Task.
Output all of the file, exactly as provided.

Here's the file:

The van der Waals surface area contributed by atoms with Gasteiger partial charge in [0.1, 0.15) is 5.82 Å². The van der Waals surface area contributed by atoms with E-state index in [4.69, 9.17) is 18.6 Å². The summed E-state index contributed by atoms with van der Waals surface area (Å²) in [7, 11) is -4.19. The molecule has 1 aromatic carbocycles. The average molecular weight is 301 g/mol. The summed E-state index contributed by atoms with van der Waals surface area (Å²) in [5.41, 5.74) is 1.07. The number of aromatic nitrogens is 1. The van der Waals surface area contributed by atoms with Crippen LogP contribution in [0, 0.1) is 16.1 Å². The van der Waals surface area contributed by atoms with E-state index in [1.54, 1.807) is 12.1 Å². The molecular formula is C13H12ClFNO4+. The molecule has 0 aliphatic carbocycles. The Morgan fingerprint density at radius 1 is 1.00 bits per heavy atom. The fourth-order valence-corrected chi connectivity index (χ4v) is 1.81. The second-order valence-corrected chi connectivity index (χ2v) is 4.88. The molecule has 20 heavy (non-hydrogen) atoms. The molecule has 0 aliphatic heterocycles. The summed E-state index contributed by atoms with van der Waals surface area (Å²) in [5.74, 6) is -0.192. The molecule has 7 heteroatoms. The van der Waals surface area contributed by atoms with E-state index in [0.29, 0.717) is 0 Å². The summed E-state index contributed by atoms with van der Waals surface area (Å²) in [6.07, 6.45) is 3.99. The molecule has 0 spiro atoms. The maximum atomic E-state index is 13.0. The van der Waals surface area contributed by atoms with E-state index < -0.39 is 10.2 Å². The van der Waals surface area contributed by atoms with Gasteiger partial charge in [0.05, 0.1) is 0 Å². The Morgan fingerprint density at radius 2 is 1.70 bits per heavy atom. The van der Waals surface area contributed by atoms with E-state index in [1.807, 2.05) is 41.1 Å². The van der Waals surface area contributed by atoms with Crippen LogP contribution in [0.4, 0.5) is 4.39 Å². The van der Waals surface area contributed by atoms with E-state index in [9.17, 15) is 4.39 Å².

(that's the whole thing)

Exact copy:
The van der Waals surface area contributed by atoms with Gasteiger partial charge in [0.1, 0.15) is 5.82 Å². The van der Waals surface area contributed by atoms with E-state index in [4.69, 9.17) is 18.6 Å². The summed E-state index contributed by atoms with van der Waals surface area (Å²) in [7, 11) is -4.19. The molecule has 1 aromatic carbocycles. The average molecular weight is 301 g/mol. The summed E-state index contributed by atoms with van der Waals surface area (Å²) in [5.41, 5.74) is 1.07. The number of aromatic nitrogens is 1. The van der Waals surface area contributed by atoms with Crippen LogP contribution in [0, 0.1) is 16.1 Å². The van der Waals surface area contributed by atoms with E-state index in [1.54, 1.807) is 12.1 Å². The molecular formula is C13H12ClFNO4+. The molecule has 0 aliphatic carbocycles. The Morgan fingerprint density at radius 1 is 1.00 bits per heavy atom. The fourth-order valence-corrected chi connectivity index (χ4v) is 1.81. The second-order valence-corrected chi connectivity index (χ2v) is 4.88. The molecule has 20 heavy (non-hydrogen) atoms. The molecule has 0 aliphatic heterocycles. The summed E-state index contributed by atoms with van der Waals surface area (Å²) in [5.74, 6) is -0.192. The molecule has 7 heteroatoms. The van der Waals surface area contributed by atoms with E-state index in [0.29, 0.717) is 0 Å². The summed E-state index contributed by atoms with van der Waals surface area (Å²) in [6.07, 6.45) is 3.99. The molecule has 0 spiro atoms. The maximum atomic E-state index is 13.0. The van der Waals surface area contributed by atoms with E-state index < -0.39 is 10.2 Å². The van der Waals surface area contributed by atoms with Gasteiger partial charge in [0.05, 0.1) is 0 Å². The Morgan fingerprint density at radius 2 is 1.70 bits per heavy atom. The van der Waals surface area contributed by atoms with E-state index in [1.807, 2.05) is 41.1 Å². The van der Waals surface area contributed by atoms with Crippen LogP contribution in [0.4, 0.5) is 4.39 Å². The van der Waals surface area contributed by atoms with E-state index in [9.17, 15) is 4.39 Å².